It Came From Outer Space Wearing an RAF Blazer!: A Fans Biography of Sir Patrick Moore

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Sabrina in Books!

Later she worked exclusively for Sabrina. She was blonde and her large, shapely breasts were the feature of her act. From "Family Britain " by David Kynaston page Incessant Sabrina propaganda had turned Norma Sykes into a national tonic, a seaside postcard brought to life, sex for the unimaginative, inflated into absurdity.

From "Starstruck" by Cosmo Landesman. Any thinking person over the age of forty is bound to look at contemporary Britain, with its expanding collection of celebrities, famous nobodies, exhibitionists, attention-seekers and celebrity- drenched media magazines, and wonder: when did this whole crazy thing begin?

It came from outer space wearing an raf blazer!: a fans biography of sir patrick moore

She was a young, busty, peroxide blonde in a tight black dress making her television debut. Viewers watched in amazement as she slid off a sofa, walked towards the camera, and then slowly turned sideways to reveal the mountain range of her magnificent cleavage.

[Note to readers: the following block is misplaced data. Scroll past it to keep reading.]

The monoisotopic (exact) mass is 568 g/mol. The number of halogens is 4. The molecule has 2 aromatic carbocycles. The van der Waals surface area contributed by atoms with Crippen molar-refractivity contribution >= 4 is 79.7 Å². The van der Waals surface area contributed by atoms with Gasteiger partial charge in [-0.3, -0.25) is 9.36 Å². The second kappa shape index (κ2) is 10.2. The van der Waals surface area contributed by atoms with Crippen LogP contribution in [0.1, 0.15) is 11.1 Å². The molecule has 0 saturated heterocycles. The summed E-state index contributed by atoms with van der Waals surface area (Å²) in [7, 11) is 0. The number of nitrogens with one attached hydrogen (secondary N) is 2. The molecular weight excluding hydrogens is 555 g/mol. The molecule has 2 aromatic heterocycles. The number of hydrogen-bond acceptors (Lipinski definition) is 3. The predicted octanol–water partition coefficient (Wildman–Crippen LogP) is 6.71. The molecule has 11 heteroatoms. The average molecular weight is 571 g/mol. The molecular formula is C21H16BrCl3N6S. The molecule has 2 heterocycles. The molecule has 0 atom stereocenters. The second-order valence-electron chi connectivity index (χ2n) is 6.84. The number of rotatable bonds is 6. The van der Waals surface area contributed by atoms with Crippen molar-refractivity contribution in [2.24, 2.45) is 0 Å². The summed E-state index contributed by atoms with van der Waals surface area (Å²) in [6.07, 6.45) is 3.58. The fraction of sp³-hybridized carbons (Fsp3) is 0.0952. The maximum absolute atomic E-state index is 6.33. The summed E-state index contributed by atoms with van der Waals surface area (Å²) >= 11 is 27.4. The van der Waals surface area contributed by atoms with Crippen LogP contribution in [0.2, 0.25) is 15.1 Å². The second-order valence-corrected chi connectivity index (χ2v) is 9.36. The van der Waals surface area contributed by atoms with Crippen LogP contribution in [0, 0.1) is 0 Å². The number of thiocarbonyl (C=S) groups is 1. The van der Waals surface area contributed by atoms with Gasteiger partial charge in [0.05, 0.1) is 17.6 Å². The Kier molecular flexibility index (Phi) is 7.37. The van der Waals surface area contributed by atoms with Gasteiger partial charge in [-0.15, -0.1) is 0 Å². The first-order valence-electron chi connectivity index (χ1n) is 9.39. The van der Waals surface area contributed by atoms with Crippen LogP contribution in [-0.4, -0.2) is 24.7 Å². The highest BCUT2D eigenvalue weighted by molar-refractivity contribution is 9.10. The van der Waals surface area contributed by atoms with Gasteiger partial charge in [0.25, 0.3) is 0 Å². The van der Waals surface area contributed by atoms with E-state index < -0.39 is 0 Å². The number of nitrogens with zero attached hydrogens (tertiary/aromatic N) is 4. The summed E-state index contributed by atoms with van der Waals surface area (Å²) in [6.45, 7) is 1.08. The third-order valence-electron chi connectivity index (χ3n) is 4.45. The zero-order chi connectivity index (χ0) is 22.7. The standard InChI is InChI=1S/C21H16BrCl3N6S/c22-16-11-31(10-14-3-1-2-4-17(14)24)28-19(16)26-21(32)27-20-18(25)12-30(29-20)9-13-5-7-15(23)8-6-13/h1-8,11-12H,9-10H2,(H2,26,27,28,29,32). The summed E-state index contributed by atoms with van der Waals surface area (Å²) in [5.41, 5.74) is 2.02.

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One can only imagine the effect on the families watching: a collective gasp of wonder. Men would fidget on the settee; teenage boys would blush and women would go and put the kettle on. This mysterious creature remained silent for the entire show. But no one was complaining. A star was born. Her name was Sabrina. And yet Sabrina had a huge following of fans. Even after she had left the BBC her popularity showed no signs of declining. Hers was a very British kind of Fifties fame: cheesy, cheap and cheerful.

It was imitation Hollywood with a touch of saucy British seaside-postcard vulgarity: starlet meets harlot. Sabrina was paraded at glamorous film premieres and showbiz events, but her bread and butter came from doing the rounds of local openings and special events. She was hired glamour. Those were the days when you could see a young movie star like Dirk Bogarde judging a beauty contest to find Miss Hull. Sabrina could certainly pull them in.

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She once went to Sheffield to open a new hardware store and a crowd of four thousand turned up to take a peek at her. Sabrina is an important figure in the history of British celebrity because her fame so resembles the fame of our own time. Hers was an instant celebrity, one built on nothing but the thin air of glamour shots, gossip, newspaper headlines, magazine features and public appearances.

She knew it and so did everyone else. But none of these no-talents were so ridiculed and savaged as Sabrina. Commentators were baffled. Sabrina seemed to defy the laws of show business, the first one being that you had to have some sort of talent - however modest - to be in the limelight. How long can it go on? How far can she go on her dumb blonde gimmick? A year later in journalists were still asking how long could she go on.

But has she faded? She has not.